Sony Hack: North Korean Diplomat Reportedly Denies Country's Involvement

Sony Hack Comp - H 2014
Courtesy of Sony Pictures Entertainment

Sony Hack Comp - H 2014

A U.S. government-backed news service says the denial articulates the North Korean regime's position

In the latest twist in the Sony hack, North Korea appears to be denying involvement in a damaging cyberattack on the studio, according to an anonymous diplomat who spoke to a U.S. government-backed broadcaster and news website. 

"Linking the DPRK to the Sony hacking is another fabrication targeting the country," a North Korean diplomat told Voice of America reporter Baik Sungwon. The North Korean official's name was not disclosed. "My country publicly declared that it would follow international norms banning hacking and piracy," the official added. 

Voice of America touted its story as a denial from an official who was articulating the North Korean government's position on the matter. The VOA news service is funded by the U.S. Congress and presided over by the Broadcasting Board of Governors.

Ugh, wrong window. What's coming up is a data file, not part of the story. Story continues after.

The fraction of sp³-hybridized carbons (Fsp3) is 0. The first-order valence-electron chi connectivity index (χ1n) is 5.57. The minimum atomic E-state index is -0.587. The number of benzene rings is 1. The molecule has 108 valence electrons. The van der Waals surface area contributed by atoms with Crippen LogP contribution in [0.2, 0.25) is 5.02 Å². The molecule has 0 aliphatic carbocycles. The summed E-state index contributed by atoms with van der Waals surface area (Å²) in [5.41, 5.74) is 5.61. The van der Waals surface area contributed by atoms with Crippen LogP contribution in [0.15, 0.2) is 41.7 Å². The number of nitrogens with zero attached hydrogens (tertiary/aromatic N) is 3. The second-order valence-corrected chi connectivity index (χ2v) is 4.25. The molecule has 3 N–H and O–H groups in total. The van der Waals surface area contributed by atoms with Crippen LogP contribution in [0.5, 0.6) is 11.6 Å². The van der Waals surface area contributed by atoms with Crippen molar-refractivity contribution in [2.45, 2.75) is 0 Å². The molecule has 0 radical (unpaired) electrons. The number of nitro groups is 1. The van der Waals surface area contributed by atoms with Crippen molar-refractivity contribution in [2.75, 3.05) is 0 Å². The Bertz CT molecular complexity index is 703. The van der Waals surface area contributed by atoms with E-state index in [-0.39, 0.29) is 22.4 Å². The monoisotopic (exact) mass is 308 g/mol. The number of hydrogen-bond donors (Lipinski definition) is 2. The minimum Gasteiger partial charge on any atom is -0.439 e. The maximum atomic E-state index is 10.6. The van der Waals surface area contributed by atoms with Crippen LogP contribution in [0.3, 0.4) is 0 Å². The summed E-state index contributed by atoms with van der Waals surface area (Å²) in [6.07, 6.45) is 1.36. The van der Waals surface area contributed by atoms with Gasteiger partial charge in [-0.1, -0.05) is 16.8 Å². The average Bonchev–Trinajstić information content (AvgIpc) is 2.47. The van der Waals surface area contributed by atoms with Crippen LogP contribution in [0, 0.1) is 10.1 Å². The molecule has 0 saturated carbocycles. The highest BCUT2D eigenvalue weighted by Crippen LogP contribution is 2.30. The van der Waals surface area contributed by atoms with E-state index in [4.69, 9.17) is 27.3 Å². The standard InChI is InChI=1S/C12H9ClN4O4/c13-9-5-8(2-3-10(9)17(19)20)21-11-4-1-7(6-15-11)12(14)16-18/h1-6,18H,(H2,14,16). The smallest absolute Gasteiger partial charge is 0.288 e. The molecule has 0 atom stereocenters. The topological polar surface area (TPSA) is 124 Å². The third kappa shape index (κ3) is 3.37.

The apparent denial of responsibility for the hacking follows a recent comment from a North Korean U.N. mission spokesperson who did not directly deny the country's involvement in the cyberattack. "The hostile forces are relating everything to the DPRK (North Korea). I kindly advise you to just wait and see," said this also anonymous official to the BBC News for a Dec. 2 story. 

Read more Sony Hack: Studio Security Points to Inside Job

The country's widely speculated motive for any cyberattack on Sony is that it is a response to the studio's forthcoming Seth Rogen-James Franco comedy The Interview, which revolves around an assassination attempt on North Korean leader Kim Jong Un. The film is set for a Dec. 25 release in the U.S. 

More than 3,800 studio employees have been affected by the attack, which has recently spread to auditing firm Deloitte, according to a series of reports by cable network Fusion, a joint venture of ABC and Univision. Salary details, work memos and sensitive data have been leaked by a hacker group titled Guardians of Peace, the reports said. 

Sony Pictures has yet to name a source for the cyberattack, and the FBI confirmed an investigation into the matter earlier in the week. "The investigation continues into this very sophisticated cyberattack," a Sony rep said in a statement to THR on Wednesday.